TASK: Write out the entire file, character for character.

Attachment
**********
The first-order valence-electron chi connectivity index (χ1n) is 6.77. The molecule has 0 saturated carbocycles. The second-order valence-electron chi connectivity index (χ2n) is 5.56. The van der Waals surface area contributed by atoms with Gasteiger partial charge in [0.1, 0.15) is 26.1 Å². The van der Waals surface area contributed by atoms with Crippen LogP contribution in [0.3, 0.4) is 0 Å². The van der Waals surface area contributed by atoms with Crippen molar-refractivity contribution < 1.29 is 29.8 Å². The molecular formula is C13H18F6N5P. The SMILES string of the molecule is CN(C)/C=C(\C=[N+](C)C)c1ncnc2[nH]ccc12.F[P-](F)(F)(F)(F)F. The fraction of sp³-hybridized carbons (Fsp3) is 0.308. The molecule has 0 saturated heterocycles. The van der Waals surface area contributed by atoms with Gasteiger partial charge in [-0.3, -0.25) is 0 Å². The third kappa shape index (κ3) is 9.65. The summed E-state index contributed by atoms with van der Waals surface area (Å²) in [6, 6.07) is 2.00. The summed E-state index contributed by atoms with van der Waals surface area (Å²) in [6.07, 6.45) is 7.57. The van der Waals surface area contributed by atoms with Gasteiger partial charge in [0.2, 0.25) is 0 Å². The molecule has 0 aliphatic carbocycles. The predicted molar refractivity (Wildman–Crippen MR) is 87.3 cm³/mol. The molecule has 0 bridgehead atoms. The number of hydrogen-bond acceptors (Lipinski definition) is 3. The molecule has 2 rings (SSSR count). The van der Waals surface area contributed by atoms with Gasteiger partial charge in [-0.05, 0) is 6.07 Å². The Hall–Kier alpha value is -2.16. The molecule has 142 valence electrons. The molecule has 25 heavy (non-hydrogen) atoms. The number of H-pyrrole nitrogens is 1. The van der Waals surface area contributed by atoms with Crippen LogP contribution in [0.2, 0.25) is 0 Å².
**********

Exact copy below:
The first-order valence-electron chi connectivity index (χ1n) is 6.77. The molecule has 0 saturated carbocycles. The second-order valence-electron chi connectivity index (χ2n) is 5.56. The van der Waals surface area contributed by atoms with Gasteiger partial charge in [0.1, 0.15) is 26.1 Å². The van der Waals surface area contributed by atoms with Crippen LogP contribution in [0.3, 0.4) is 0 Å². The van der Waals surface area contributed by atoms with Crippen molar-refractivity contribution < 1.29 is 29.8 Å². The molecular formula is C13H18F6N5P. The SMILES string of the molecule is CN(C)/C=C(\C=[N+](C)C)c1ncnc2[nH]ccc12.F[P-](F)(F)(F)(F)F. The fraction of sp³-hybridized carbons (Fsp3) is 0.308. The molecule has 0 saturated heterocycles. The van der Waals surface area contributed by atoms with Gasteiger partial charge in [-0.3, -0.25) is 0 Å². The third kappa shape index (κ3) is 9.65. The summed E-state index contributed by atoms with van der Waals surface area (Å²) in [6, 6.07) is 2.00. The summed E-state index contributed by atoms with van der Waals surface area (Å²) in [6.07, 6.45) is 7.57. The van der Waals surface area contributed by atoms with Gasteiger partial charge in [0.2, 0.25) is 0 Å². The molecule has 0 aliphatic carbocycles. The predicted molar refractivity (Wildman–Crippen MR) is 87.3 cm³/mol. The molecule has 0 bridgehead atoms. The number of hydrogen-bond acceptors (Lipinski definition) is 3. The molecule has 2 rings (SSSR count). The van der Waals surface area contributed by atoms with Gasteiger partial charge in [-0.05, 0) is 6.07 Å². The Hall–Kier alpha value is -2.16. The molecule has 142 valence electrons. The molecule has 25 heavy (non-hydrogen) atoms. The number of H-pyrrole nitrogens is 1. The van der Waals surface area contributed by atoms with Crippen LogP contribution in [0.2, 0.25) is 0 Å².